The 'Lucia bride' is the one with the lights in her hair as you can see below.



Winter is a very magical and mystical time, and has been the symbol of going deep within ourselves to reach deep transformation for as long as we know. Only through this "death of winter" will new divine seeds be conceived deep in the womb of the Earth to be birthed at spring time. Can you see the Circle of Life in play here? All seasons are unique in themselves, yet, they are all connected to the Oneness of Life.

The way Italy and Scandinavia celebrates Santa Lucia are very different. And even though we celebrate her at Christmas time, Santa Lucia has nothing to do with Christmas. However, she has, as mentioned before, everything to do with Winter Solstice. The symbolism of Lucia is one the beautiful remains of a very old European tradition where winter, and the different seasons, had a spiritual meaning. Try and watch Jonna Jintons magical retake of her Swedish Lucia tradition in this video below. It is stunning!


Each season had its own symbolic lesson to teach about the Circle of Life and how we humans, and our psyche, was connected to this cycle.


Now, if you never have had the honor of spending an entire winter in Scandinavia, it can probably be a little bit difficult to imagine the experience of a long period with short days of sunlight. But at night, when freezing, the stars sparkle and reflect the light in the ice crystals. These nights are more beautiful than at any other time during the year. Jonna's video above might give you a pretty good idea.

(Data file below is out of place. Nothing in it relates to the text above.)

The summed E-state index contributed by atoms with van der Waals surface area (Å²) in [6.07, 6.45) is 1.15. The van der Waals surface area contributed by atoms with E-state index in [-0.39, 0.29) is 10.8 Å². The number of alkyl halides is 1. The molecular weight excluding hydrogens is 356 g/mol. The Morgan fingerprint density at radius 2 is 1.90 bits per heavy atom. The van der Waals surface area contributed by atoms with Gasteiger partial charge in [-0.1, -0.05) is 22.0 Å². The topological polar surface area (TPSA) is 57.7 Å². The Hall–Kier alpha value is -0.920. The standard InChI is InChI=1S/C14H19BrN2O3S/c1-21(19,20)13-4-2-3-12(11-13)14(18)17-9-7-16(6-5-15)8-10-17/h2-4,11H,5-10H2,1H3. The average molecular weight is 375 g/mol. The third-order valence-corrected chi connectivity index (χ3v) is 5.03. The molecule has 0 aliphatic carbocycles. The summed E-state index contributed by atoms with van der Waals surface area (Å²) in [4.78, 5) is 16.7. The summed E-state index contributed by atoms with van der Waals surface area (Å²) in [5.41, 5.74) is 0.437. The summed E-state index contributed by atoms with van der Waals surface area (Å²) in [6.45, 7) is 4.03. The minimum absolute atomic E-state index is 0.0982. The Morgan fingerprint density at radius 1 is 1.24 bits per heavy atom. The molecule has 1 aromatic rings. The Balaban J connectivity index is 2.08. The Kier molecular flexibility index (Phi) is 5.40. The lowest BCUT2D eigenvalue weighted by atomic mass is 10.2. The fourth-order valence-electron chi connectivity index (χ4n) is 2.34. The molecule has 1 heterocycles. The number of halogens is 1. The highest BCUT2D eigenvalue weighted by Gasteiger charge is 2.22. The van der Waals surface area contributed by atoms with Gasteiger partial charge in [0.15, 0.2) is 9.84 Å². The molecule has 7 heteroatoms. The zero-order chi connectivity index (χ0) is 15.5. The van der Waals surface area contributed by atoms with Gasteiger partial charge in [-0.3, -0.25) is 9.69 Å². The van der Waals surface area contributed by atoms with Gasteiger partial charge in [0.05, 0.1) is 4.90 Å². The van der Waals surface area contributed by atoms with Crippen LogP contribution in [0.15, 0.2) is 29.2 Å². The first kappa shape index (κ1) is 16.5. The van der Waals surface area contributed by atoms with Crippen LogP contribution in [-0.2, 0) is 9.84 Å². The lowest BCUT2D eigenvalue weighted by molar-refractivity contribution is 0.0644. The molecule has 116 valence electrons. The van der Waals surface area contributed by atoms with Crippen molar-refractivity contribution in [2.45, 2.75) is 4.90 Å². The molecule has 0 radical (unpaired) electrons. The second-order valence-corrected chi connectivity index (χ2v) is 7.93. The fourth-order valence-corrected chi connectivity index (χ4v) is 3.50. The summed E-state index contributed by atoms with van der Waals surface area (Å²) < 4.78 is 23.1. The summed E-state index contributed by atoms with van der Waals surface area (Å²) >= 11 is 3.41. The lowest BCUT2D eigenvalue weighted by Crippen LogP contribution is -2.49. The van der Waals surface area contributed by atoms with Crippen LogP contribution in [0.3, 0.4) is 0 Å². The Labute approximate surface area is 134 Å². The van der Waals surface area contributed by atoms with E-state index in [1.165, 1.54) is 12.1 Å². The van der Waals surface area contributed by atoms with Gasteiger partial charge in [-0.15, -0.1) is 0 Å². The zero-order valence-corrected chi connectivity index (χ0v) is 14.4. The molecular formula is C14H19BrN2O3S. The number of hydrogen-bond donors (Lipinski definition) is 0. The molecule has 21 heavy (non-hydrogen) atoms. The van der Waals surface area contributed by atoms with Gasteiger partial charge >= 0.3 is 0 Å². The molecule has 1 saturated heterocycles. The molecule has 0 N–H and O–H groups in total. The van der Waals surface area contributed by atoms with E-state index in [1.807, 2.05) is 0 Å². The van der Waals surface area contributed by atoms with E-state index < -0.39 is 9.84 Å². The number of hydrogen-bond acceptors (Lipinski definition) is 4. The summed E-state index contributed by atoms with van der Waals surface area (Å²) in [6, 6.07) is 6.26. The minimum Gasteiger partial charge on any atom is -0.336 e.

Pine trees, snow and frost. Yes, it's Christmas time.

During the Lucia parade, we always sing a 'Song for Santa Lucia'. The Danish version has been reduced quite a bit unfortunately, but the English version (see further down below) has remained as it was originally written. The song gives us essential information about Santa Lucia such as:

On our darkest night, Lucia arrives with her shining Light

Something is stirring, there is a special atmosphere of heightened expectations, upon her arrival

Lucia has lights in her hair

Darkness disappears when she arrives (this can mean many things)

Her presence opens portals for the Light to enter the Earth/earthly realm

She brings "such wonderful words to us mortals". What words? About what? Where are these words, or lessons, stored?